Potted Seedlings

Trees & Shrubs

Ecological Services


Ordering By Mail

Email White Oak Nursery

Contacts & Directions

Natural Landscapes

Growing Plants From Seed

Purchase Manual: Using Native Plants in Urban Landscapes

Essays & Articles

Nursery Hours, Plant Sales & Classes

Customer Comments

Related Sites

Species Name:  Quercus rubra, Quercus borealis

Common Name: Northern Red oak

Zone: 3 to 7 

Distribution: Found from southern Quebec and Ontario, Canada south through the eastern US to Tennessee, extending westerly  to Missouri in the south and Minnesota in the north.

Seed collection:  Seed collection should begin in early September to late October in New York State. Seed production will vary considerably from year to year.  Bumper crops are produced every 5 to 7 years with smaller crops or no crop at all produced during the intervening years. Acorn production is synchronized between all of the oak trees in entire regions so the lack of acorn production will be widespread. Open grown trees will produce fairly consistent acorn crops each year compared to forest grown trees.  Acorns can be harvested directly from the tree or collected from the ground. Trees with low branches help facilitate collection directly from the tree and ensure a higher percentage of sound seed.

The acorns are mature when they naturally separate from the acorn cap. After the acorns mature they slowly dry breaking the bond with the cap. Sound acorns will be shiny with a bright color.  Acorn color ranges from a dark green early in September to a reddish brown color at full maturity.  Acorns that have fallen prematurely or have a cap firmly attached to them are usually not viable.  Many species of insects feed on acorns both on the tree and on the ground.  Insect feeding usually results in failure of the acorn to germinate.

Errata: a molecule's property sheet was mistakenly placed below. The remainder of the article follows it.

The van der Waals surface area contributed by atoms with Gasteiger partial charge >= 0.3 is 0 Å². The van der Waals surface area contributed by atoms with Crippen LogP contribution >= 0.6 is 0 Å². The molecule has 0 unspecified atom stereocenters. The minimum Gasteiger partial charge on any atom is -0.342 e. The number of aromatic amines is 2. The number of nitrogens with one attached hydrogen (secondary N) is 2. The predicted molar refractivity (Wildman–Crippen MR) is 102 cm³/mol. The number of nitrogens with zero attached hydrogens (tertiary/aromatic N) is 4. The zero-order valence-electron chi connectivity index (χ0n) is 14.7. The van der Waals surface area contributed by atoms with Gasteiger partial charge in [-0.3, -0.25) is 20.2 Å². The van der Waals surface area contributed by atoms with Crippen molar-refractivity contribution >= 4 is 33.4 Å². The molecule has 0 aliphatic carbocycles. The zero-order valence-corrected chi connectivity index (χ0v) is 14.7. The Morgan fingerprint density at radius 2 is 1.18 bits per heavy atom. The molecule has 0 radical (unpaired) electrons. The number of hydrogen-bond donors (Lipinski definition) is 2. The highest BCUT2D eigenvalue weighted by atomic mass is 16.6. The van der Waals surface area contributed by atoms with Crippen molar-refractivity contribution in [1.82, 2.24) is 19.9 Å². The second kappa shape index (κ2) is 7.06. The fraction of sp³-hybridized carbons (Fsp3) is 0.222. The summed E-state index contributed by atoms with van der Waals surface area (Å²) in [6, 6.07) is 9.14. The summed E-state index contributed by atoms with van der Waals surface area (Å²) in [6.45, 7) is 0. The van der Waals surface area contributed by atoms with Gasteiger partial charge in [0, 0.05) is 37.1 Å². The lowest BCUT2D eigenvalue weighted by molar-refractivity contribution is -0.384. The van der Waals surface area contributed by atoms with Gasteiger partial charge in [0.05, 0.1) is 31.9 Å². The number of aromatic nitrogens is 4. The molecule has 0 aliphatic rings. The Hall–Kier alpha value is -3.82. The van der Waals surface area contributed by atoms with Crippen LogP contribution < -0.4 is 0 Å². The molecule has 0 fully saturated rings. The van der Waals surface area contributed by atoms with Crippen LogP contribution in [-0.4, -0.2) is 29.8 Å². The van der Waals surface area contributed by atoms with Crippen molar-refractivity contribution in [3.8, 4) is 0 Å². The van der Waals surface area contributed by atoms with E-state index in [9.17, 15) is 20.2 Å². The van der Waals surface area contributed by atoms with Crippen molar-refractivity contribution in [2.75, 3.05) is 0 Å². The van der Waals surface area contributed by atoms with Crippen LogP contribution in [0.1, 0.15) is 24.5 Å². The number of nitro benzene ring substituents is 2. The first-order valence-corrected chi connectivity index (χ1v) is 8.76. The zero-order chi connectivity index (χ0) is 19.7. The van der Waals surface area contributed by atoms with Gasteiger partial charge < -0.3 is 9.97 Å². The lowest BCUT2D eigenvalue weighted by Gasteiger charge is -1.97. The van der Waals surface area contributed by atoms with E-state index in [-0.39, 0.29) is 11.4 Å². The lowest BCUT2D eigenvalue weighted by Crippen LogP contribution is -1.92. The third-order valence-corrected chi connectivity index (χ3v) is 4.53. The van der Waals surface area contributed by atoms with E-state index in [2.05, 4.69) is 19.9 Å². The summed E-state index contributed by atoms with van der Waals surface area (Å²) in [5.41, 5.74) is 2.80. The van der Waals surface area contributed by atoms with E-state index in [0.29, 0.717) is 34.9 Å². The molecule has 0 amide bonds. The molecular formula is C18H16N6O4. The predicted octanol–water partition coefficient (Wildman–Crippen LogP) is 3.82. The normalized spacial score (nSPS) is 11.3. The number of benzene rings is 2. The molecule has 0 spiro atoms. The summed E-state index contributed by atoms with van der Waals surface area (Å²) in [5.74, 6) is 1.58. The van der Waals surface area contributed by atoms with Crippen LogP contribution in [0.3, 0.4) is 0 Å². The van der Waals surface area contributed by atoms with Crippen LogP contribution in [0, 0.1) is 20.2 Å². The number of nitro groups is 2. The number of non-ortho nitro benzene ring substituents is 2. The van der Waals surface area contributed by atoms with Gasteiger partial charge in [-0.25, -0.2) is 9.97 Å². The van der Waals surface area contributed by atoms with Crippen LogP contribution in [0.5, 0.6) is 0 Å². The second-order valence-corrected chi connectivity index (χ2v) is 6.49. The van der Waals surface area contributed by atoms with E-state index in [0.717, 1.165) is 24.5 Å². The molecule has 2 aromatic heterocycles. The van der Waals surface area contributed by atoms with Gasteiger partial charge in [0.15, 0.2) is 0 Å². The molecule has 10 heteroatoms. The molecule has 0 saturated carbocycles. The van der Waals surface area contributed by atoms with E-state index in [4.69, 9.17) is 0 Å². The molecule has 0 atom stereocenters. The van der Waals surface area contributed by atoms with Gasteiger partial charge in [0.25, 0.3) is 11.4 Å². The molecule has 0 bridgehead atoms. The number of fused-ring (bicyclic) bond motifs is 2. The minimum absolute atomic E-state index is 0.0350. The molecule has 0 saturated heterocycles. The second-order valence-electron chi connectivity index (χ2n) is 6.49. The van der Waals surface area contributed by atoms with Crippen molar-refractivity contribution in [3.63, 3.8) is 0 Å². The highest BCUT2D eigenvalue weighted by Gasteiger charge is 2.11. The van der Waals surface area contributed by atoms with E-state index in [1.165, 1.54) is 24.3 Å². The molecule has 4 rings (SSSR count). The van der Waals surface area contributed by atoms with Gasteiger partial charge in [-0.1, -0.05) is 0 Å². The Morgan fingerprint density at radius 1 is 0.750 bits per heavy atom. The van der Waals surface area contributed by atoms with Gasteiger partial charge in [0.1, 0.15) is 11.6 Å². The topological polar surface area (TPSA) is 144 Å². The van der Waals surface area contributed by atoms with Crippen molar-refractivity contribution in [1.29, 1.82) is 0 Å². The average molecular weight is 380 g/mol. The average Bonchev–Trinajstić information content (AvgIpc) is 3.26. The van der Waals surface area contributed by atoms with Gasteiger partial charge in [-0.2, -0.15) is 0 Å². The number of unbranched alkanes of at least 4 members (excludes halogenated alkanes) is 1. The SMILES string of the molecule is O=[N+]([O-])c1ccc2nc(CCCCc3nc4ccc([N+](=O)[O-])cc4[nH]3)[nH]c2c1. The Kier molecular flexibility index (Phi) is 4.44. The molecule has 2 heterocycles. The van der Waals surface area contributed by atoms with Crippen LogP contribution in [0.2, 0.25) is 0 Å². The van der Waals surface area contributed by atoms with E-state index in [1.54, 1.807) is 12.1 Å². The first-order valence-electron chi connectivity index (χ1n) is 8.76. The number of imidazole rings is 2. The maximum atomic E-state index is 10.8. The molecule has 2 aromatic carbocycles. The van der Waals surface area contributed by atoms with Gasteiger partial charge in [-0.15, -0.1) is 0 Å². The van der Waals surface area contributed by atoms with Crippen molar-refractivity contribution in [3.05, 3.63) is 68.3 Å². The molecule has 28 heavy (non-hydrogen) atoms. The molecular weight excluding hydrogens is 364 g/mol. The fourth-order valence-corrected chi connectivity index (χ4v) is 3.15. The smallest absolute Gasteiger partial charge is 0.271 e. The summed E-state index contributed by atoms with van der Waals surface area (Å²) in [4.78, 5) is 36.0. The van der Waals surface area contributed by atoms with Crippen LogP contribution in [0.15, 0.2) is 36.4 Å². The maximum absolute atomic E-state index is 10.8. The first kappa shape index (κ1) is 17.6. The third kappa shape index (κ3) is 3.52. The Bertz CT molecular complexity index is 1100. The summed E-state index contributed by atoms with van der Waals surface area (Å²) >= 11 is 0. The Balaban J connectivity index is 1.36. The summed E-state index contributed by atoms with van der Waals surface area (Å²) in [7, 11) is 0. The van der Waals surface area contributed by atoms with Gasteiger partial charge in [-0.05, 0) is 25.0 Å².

Quercus rubra (QR) acorns produce their acorns over a two year period.  The first year after pollination the acorn remains a tiny dormant bud that resembles a minute replica of the full size acorn.  Next years acorn crop can be evaluated by looking at this years 1st year acorn buds. 

Seed handling: After collection the acorns can be stored as is for up to one month.  A float test can be used to separate sound viable seed from unsound seed.  Many acorns will be infested with acorn weevil larvae. Float the acorns in a pail of water.  Sound seeds will sink to the bottom while insect infested acorns will float or be semi-buoyant.  Soaking the acorns in water for one to two days will kill any remaining insect larvae.  Discard any acorns that float or have exit holes in them.  Storage for longer than one month requires that the acorns maintain suitable moisture levels.  Place the acorns in an equal portion of a moist potting mix and store where the seed is subjected to outside temperatures for cold/moist stratification.  Caution, storage in a refrigerator will result in the acorns germinating after they have received sufficient chilling to break dormancy but often before outside conditions are suitable for planting. Place acorns stored outdoors in rodent proof containers to protect from rodents and squirrels.